UN chief concerned about situation in Zimbabwe after election marred by irregularities
UN chief Antonio Guterres has raised concern about the situation in Zimbabwe, where tensions are rising after a disputed election, with critics inside and outside the southern African country criticized the re-election of incumbent President Emmerson Mnangagwa does not appear to reflect the will of the people.
Mnangagwa was reelected with 52.6% of the vote, avoiding a runoff with rival Nelson Chamisa of the Citizens Coalition for Change (CCC). The opposition immediately contested the results, with Chamisa calling the vote “fraught with unprecedented illegality” and describing the results as “doctored” and “criminal”. International election observers stressed that there had been problems with the poll, citing specifically an atmosphere of intimidation against Chamisa’s supporters. Guterres’ spokesperson said the UN chief was closely following developments in Zimbabwe after the hotly contested election and “is concerned about the arrest of observers, reports of voter intimidation, threats of violence, harassment and coercion”.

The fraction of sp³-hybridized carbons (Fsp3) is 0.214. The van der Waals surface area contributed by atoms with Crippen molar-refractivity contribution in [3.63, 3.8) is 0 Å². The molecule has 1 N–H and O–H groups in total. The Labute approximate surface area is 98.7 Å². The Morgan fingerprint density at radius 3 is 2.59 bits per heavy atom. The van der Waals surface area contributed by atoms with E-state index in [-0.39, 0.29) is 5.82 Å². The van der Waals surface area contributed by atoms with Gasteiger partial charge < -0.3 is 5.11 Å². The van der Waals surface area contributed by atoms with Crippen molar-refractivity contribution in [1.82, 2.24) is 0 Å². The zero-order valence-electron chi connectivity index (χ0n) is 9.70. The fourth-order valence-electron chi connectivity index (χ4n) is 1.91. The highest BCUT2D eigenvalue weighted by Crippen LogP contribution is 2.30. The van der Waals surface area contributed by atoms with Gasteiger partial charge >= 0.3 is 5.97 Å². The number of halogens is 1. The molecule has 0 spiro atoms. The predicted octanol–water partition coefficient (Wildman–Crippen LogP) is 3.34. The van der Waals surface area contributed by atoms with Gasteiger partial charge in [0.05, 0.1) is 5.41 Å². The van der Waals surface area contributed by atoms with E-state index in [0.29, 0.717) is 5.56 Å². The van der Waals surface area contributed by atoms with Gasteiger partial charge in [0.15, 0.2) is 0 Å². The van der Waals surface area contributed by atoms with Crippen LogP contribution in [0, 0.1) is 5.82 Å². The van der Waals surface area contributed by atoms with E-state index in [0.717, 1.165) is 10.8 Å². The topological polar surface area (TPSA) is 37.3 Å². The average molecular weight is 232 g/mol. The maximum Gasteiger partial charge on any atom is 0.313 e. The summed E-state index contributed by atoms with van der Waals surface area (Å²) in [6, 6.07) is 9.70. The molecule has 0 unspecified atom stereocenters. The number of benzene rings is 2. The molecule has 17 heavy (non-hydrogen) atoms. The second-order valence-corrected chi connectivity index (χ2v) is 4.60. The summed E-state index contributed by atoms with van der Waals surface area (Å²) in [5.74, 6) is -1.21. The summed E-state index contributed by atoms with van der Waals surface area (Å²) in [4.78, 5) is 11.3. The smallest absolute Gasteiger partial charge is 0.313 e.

The elections took place amid censored media coverage and new, draconian laws like the Patriotic Bill, which even authorizes the death penalty for anyone found guilty of “willfully damaging the sovereignty and national interest of Zimbabwe” that many see as the government’s tool to suppress political opponents. “When you’ve got all that going on and can only win with 52% of the vote, that’s pretty remarkable,” says Nic Cheeseman, an analyst and democracy scholar at the University of Birmingham. “This result shows us the depth of public anger against the government.” As Zimbabwe’s security forces have also a history of cracking down on protesters around election time, it does not come as a surprise that 41 election monitors were reportedly arrested in multiple raids and their computers and mobile phones were seized during the vote. “The secretary-general calls on political leaders and their supporters to reject violence, threats of violence or incitement to violence, and to ensure human rights and the rule of law are fully respected,” Guerres’ spokesperson said.